The statutes were amended effective January 1, 1997, to provide, instead of pretrial diversion, for the deferred entry of judgment upon a defendant's offer to plead guilty to one or more of the enumerated offenses. (Stats. 1996, ch. 1132, §§ 2, 3, 4, 5, 6.5, 7.)
Former section 1000 provided in part: "(a) This chapter shall apply whenever a case is before any court upon an accusatory pleading for a violation of Section . . . 11377 . . . of the Health and Safety Code, . . . and it appears to the district attorney that . . . all of the following apply to the defendant: [¶] (1) The defendant has no conviction for any offense involving controlled substances prior to the alleged commission of the charged offense. [¶] (2) The offense charged did not involve a crime of violence or threatened violence. [¶] (3) There is no evidence of a violation relating to narcotics or restricted dangerous drugs other than a violation of the sections listed in this subdivision. [¶] (4) The defendant's record does not indicate that probation or parole has ever been revoked without thereafter being completed. [¶] (5) The defendant's record does not indicate that he or she has been diverted pursuant to this chapter within five years prior to the alleged commission of the charged divertible offense. [¶] (6) The defendant has no prior felony conviction within five years prior to the alleged commission of the charged offense."
(1a) In this case, the district attorney concluded Barrajas failed to meet the third of the six eligibility criteria, which mandates that there be "no evidence of a violation relating to narcotics or restricted dangerous drugs other than a violation of the sections listed in this subdivision." (§ 1000, subd. (a)(3), italics added.) Violation of Health and Safety Code section 11377 is a listed offense, but an attempt to violate the statute is not. Thus, we are asked to decide whether the Legislature intended to deny diversion to someone whose only distinction is that he tried but failed to commit an offense that would have qualified him for diversion had he been successful. The anomaly in this interpretation is apparent.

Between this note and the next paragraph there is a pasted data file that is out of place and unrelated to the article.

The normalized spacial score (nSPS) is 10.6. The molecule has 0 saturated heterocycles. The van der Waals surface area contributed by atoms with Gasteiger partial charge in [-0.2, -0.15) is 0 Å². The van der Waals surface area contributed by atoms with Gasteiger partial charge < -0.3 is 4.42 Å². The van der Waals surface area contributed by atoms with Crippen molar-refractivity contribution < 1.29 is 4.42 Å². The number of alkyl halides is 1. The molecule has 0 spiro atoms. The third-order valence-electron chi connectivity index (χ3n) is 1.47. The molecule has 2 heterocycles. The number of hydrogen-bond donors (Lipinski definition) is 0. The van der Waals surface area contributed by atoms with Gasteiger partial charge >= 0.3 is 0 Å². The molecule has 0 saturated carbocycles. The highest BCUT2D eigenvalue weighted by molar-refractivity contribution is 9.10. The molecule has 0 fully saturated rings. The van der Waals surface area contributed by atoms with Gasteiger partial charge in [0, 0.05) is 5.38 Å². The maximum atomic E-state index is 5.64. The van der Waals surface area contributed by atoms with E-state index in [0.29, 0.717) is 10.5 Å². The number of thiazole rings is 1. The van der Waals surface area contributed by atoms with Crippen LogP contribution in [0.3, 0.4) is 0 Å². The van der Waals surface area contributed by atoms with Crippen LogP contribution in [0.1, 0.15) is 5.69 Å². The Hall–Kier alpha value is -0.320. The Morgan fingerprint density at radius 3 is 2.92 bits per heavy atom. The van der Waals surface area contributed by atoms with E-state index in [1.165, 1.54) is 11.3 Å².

(2) The fundamental goal of statutory construction is to ascertain the intent of the Legislature so as to effectuate the purpose of the law. ( People v. King (1993) 5 Cal.4th 59, 69 [ 19 Cal.Rptr.2d 233, 851 P.2d 27].) Although we look first to the language of the statute, it should not be given its literal meaning if that would result in absurd consequences the Legislature did not intend. ( Ibid.) "`Literal construction should not prevail if it is contrary to the legislative intent apparent in the statute. The intent prevails over the letter, and the letter will, if possible, be so read as to conform to the spirit of the act.' [Citation.]" ( Ibid.) A statute should be construed with a view toward promoting rather than defeating its general purpose and the policy behind it. ( City of Costa Mesa v. McKenzie (1973) 30 Cal.App.3d 763, 770 [ 106 Cal.Rptr. 569] .) (1b) As remedial legislation, the diversion statutes should be liberally construed to promote their general purpose. ( People v. Martinsen, supra, 193 Cal.App.3d at p. 847.) That purpose is twofold. "First, diversion permits the courts to identify the experimental or tentative user before he becomes deeply involved with drugs, to show him the error of his ways by prompt exposure to educational and counseling programs in his own community, and to restore him to productive citizenship without the lasting stigma of a criminal conviction. Second, reliance on this quick and inexpensive method of disposition, when appropriate, reduces the clogging of the criminal justice system by drug abuse prosecutions and thus enables the courts to devote their limited time and resources to cases requiring full criminal processing." ( People v. Superior Court ( On Tai Ho), supra, 11 Cal.3d at pp. 61-62, fn. omitted.) There is no apparent reason consistent with this purpose to treat persons who attempted a divertible offense differently from those who completed it.